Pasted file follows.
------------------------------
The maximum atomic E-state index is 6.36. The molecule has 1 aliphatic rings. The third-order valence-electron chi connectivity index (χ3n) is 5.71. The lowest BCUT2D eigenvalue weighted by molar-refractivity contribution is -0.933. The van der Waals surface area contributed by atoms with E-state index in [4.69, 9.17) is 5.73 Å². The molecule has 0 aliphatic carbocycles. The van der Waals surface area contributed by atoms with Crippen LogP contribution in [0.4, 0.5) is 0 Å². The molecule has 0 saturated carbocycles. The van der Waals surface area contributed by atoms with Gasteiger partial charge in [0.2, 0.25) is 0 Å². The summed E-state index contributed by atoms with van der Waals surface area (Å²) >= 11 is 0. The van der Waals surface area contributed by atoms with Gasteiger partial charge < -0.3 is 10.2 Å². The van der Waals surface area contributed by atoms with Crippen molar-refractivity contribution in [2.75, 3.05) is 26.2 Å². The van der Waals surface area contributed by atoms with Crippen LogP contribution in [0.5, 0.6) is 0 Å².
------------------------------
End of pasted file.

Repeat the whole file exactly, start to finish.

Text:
The maximum atomic E-state index is 6.36. The molecule has 1 aliphatic rings. The third-order valence-electron chi connectivity index (χ3n) is 5.71. The lowest BCUT2D eigenvalue weighted by molar-refractivity contribution is -0.933. The van der Waals surface area contributed by atoms with E-state index in [4.69, 9.17) is 5.73 Å². The molecule has 0 aliphatic carbocycles. The van der Waals surface area contributed by atoms with Crippen LogP contribution in [0.4, 0.5) is 0 Å². The molecule has 0 saturated carbocycles. The van der Waals surface area contributed by atoms with Gasteiger partial charge in [0.2, 0.25) is 0 Å². The summed E-state index contributed by atoms with van der Waals surface area (Å²) >= 11 is 0. The van der Waals surface area contributed by atoms with Gasteiger partial charge < -0.3 is 10.2 Å². The van der Waals surface area contributed by atoms with Crippen molar-refractivity contribution in [2.75, 3.05) is 26.2 Å². The van der Waals surface area contributed by atoms with Crippen LogP contribution in [0.5, 0.6) is 0 Å².